Allow Excel Macros to be written in PowerShell
Allow Excel Macros to be written in PowerShell.
It would also be amazing if it could be used as an alternative to field functions such as "=PRODUCT(A1:A10))"
I believe that Microsoft Excel naively supporting PowerShell as a 21st century alternative to VBA would be the most beneficial change made to the software since release.
Almost all Microsoft products are becoming PowerShell integrated, yet Office remains only supporting VBA.
VBA is an archaic procedural language which despite its ambivalent love from the community, seems to have little to no place in the modern world.
PowerShell can directly interact with COM objects eaxctly just as VBA does, and so much more. PowerShell macros would be incredibly useful and utterly transform the scope of work which Excel is used for.
Additionally, this would be one step closer to unifying Microsoft products.
Brian Z. commented
I'm in favor of being able to spawn a PowerShell session and execute commands (mostly for reporting, but also updating content) directly from Excel. Particularly when I have numerous columns to be mindful of. When completed, have the option to spawn another Excel application to review the findings or verbose log output.
Bernard Schleich commented
It is a very good idea !
It is time that Microsoft stop to develop proprietary language.
If PowerShell is open I have no problem to work with it.
But VBA is a Very Bad Application to develop :-)
I gave up on this. With the ImportExcel PowerShell module I just create great excel reports and never even have to see VBA.
David Johnson commented
I understand the concerns over security, but I completely support this; it's something I've wanted for years. I find VBA horribly clunky as a macro authoring language, I can never get it to do what I want first time, whereas PS I find far more fluent. Access to at least a restricted set of .net would be such a blessing. Full access to the datetime class, imagine that! It would also move towards unifying the common windows scripting language. Who writes vbs scripts anymore?
Tom A. Vibeto commented
If they started the powershell engine with module auto-loading turned off and a requirement that non-default modules would need to be imported by the user (a separate profile folder), wouldn't it be safer than VBA?
How much trouble can be caused when running in a module-restricted session? Is it still possible to load and execute an external binary file? Can one still execute random C# code?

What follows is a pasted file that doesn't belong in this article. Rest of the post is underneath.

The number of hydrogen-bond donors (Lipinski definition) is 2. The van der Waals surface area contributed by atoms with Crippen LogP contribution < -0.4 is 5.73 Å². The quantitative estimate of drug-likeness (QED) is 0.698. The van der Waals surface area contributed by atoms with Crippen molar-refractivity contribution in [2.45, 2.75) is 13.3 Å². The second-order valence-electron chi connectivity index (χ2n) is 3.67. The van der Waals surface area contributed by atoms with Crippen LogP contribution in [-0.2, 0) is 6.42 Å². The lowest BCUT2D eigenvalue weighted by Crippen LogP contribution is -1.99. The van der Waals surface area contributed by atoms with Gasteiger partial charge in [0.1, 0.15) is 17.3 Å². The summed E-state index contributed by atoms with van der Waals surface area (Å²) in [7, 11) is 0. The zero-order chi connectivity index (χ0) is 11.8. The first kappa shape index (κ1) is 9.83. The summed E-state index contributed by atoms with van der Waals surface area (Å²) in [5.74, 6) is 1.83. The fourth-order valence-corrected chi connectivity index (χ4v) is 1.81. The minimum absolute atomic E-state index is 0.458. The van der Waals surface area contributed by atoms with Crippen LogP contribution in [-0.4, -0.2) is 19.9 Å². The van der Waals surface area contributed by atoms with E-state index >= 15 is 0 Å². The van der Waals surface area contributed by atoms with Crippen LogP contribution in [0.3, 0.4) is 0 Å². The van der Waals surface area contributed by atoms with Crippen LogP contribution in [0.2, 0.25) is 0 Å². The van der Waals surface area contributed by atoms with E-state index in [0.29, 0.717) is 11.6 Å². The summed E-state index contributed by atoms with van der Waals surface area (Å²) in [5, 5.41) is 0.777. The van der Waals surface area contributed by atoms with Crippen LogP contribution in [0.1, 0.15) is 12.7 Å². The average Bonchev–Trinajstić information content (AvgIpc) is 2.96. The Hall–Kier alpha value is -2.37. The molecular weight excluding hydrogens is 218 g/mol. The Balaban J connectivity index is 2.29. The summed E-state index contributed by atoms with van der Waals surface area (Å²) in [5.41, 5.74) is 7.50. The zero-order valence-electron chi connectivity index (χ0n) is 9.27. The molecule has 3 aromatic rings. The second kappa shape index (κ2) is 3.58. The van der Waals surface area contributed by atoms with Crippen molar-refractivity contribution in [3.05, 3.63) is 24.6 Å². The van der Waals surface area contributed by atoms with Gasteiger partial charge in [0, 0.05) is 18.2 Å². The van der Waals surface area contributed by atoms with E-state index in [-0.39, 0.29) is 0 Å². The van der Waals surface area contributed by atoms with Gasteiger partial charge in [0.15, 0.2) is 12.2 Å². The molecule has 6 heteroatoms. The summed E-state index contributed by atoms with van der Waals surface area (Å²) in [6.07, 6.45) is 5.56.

James Lear commented
The way that PowerShell talks to COM objects is pretty much identical to VBA so there shouldn't be too much of a learning curve. Additionally, you can write PowerShell functions which act as commands to make it even easier to use. For instance you could have something like:
Write-Cell -Worksheet $WorkSheet -Coordinates (A,120) -Value "Hello World" -Append
Or something less verbose. The point is that this could aid a lower learning curve, especially as skills learned in PowerShell can be used anywhere, while VBA is only used in Office. Since it's a procedural language, it wouldn't provide much to help you learn other languages either.
Also, I am requesting that macros can be written in PowerShell as well as VBA. It certainly looks like a step forward.
Dan Elgaard commented
VBA has one huge advantage over PowerShell: Simplicity - even the most novice user can make a smiple VBA program in less than a hour - perhaps using the macro recoreder.
Microsoft is already killing Windows, removing flexibility and ease of use, in the desperate attempt to copy everyone else with apps, emetro, thouch-screen squares, user restricktions, etc. !!!
Please, don't destroy the Office suite too?!?
Not in favour of this at all. Excel macros should be removed entirely.
Personally I'd rather Microsoft killed PowerShell and switched to bash instead.
I've spent a lot of time working with PowerShell and I'm afraid the only good thing about it for me is that I don't have to work with it any more.
A proper .Net language such as C# or VB would be much better.
James Lear commented
Hello, Mr. Annoymous.
VBA can actually open and execute PowerShell anyway (regardless of execution policy. This suggestion wouldn't introduce any new vulnerabilities. It would however, make excel manipulation via PowerShell extremely easy.
This is a horrible idea, the current VBA is already such a major source of malware that building in PowerShell capabilities would be like opening the door and inviting the malicious actors in.